American Exceptionalism is a belief which is sustained by several ideas. The United States is uncommon among nations because of its democratic founding and the particular character of its people. The history of the United States developed in a unique way because unlike European nations it does not have a history of feudalism. Americans are an “inherently good” and “decent” people. God preordained the United States and its people for a special place among nations. Of course, the United States is an “indispensable force for good” in the world.
Both the Democratic and Republican Parties repeat these platitudes. They are taught in the country’s schools. These beliefs are reinforced and circulated by American popular culture. In total, American Exceptionalism is a cornerstone of civil religion in the United States. It provides comfort to a people. However, a belief in American Exceptionalism also interferes with asking necessary and difficult questions about United States foreign policy and the country’s behavior abroad.
In a story where the facts are very much still in dispute, hackers associated with Russian intelligence agencies supposedly stole files from the Democratic National Committee with the goal of influencing the outcome of the 2016 presidential election. Headlines in the United States described this happening as “worse than Watergate,” a “frightening” event, pondered if it constitutes an “act of war,” and discussed it as a type of “intervention” in American domestic politics.
As more information is gathered, these headlines may prove to be accurate, and their warnings about the consequences of the data theft from the Democratic National Committee to be true. But curiously absent from these notes of panic and alarm is any substantial mention or consideration of how the United States routinely interferes with domestic politics and elections in other countries.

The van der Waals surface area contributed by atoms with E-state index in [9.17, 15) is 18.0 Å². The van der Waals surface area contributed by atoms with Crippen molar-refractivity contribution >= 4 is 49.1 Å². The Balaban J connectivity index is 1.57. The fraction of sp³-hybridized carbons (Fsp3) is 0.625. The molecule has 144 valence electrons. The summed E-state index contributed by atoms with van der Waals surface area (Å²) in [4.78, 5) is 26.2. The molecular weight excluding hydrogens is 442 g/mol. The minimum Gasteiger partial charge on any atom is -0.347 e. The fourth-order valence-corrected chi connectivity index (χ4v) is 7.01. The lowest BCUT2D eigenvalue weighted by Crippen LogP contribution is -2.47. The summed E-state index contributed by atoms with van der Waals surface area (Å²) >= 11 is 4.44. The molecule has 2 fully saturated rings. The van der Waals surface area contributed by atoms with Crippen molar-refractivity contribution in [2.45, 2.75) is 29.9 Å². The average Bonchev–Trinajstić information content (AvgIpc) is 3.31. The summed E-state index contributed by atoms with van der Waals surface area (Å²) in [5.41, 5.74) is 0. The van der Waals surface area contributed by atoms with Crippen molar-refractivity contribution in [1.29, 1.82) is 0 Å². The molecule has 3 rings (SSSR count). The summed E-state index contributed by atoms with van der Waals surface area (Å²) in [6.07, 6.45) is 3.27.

Since 1953, the United States has directly or indirectly supported coup d’états (or in more polite and sterile language “regime change”) in at least 80 countries. This number does not include instances where United States’ involvement is suspected but remains unproven.
These countries are not all “dictatorships” or “repressive” regimes. They include democratically elected governments which American elites decided were “threats” to “national security.”
For example, in 1973, the United States government attempted to assassinate Salvador Allende. When that was not successful, the United States finally used the Chilean military to depose him. Thousands of people would be killed and “disappeared” under Augusto Pinochet’s military regime. In 1953, the democratically elected leader of Iran Mohammed Mossadegh was removed by the CIA and the Shah of Iran put in his place. Likewise, Indonesia’s democratically elected Sukarno was overthrown in 1965 by the CIA and replaced with a military dictatorship which is estimated to have killed as many as one million people. And in 1961, the CIA conspired with the Belgian government to kill Patrice Lumumba, the first democratically elected leader of the Democratic Republic of the Congo.
Ultimately, throughout the Cold War, the United States government removed democratically elected leaders and suppressed populist movements across Latin and South America, Africa, and Asia.
Yes, the individuals who stole the files from the Democratic National Committee’s computer systems should be punished if possible. Of course, the state actors who were involved in this act of political espionage should be retaliated against. Donald Trump’s connections—if any—to Russian President Vladimir Putin and his country’s spying apparatus need to be exposed. But, the American people need to be more mature about the role of their nation in the world, and to be especially mindful of the dangers that come with a type of hypocrisy that deems the actions taken by the United States as always appropriate and right by definition and the same actions to be wrong and suspect when committed by another country.